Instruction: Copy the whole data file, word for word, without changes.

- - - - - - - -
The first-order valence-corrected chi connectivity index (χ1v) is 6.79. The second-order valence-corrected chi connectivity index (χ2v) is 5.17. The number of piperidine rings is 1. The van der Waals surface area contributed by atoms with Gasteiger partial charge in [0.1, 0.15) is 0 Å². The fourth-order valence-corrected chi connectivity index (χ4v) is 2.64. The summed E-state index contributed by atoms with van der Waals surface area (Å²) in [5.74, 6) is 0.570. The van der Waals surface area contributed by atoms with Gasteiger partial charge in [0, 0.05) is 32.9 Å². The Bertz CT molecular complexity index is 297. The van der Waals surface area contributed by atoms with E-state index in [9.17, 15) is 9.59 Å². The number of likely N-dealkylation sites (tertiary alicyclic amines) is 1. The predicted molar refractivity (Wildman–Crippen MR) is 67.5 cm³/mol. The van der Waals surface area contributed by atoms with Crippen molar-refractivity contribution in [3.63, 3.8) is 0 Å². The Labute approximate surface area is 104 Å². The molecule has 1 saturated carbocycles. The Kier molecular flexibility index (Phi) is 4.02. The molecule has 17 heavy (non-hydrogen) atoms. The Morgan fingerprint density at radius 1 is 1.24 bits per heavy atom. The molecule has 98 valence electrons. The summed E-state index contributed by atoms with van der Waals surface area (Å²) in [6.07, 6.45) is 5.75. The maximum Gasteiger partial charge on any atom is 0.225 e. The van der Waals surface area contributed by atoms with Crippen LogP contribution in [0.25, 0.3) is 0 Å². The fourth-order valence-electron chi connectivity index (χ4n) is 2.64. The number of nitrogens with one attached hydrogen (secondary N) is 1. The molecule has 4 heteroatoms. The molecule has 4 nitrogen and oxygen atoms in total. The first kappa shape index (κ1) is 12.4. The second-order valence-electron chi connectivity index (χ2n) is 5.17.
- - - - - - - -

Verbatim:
The first-order valence-corrected chi connectivity index (χ1v) is 6.79. The second-order valence-corrected chi connectivity index (χ2v) is 5.17. The number of piperidine rings is 1. The van der Waals surface area contributed by atoms with Gasteiger partial charge in [0.1, 0.15) is 0 Å². The fourth-order valence-corrected chi connectivity index (χ4v) is 2.64. The summed E-state index contributed by atoms with van der Waals surface area (Å²) in [5.74, 6) is 0.570. The van der Waals surface area contributed by atoms with Gasteiger partial charge in [0, 0.05) is 32.9 Å². The Bertz CT molecular complexity index is 297. The van der Waals surface area contributed by atoms with E-state index in [9.17, 15) is 9.59 Å². The number of likely N-dealkylation sites (tertiary alicyclic amines) is 1. The predicted molar refractivity (Wildman–Crippen MR) is 67.5 cm³/mol. The van der Waals surface area contributed by atoms with Crippen molar-refractivity contribution in [3.63, 3.8) is 0 Å². The Labute approximate surface area is 104 Å². The molecule has 1 saturated carbocycles. The Kier molecular flexibility index (Phi) is 4.02. The molecule has 17 heavy (non-hydrogen) atoms. The Morgan fingerprint density at radius 1 is 1.24 bits per heavy atom. The molecule has 98 valence electrons. The summed E-state index contributed by atoms with van der Waals surface area (Å²) in [6.07, 6.45) is 5.75. The maximum Gasteiger partial charge on any atom is 0.225 e. The van der Waals surface area contributed by atoms with Crippen LogP contribution in [0.25, 0.3) is 0 Å². The fourth-order valence-electron chi connectivity index (χ4n) is 2.64. The number of nitrogens with one attached hydrogen (secondary N) is 1. The molecule has 4 heteroatoms. The molecule has 4 nitrogen and oxygen atoms in total. The first kappa shape index (κ1) is 12.4. The second-order valence-electron chi connectivity index (χ2n) is 5.17.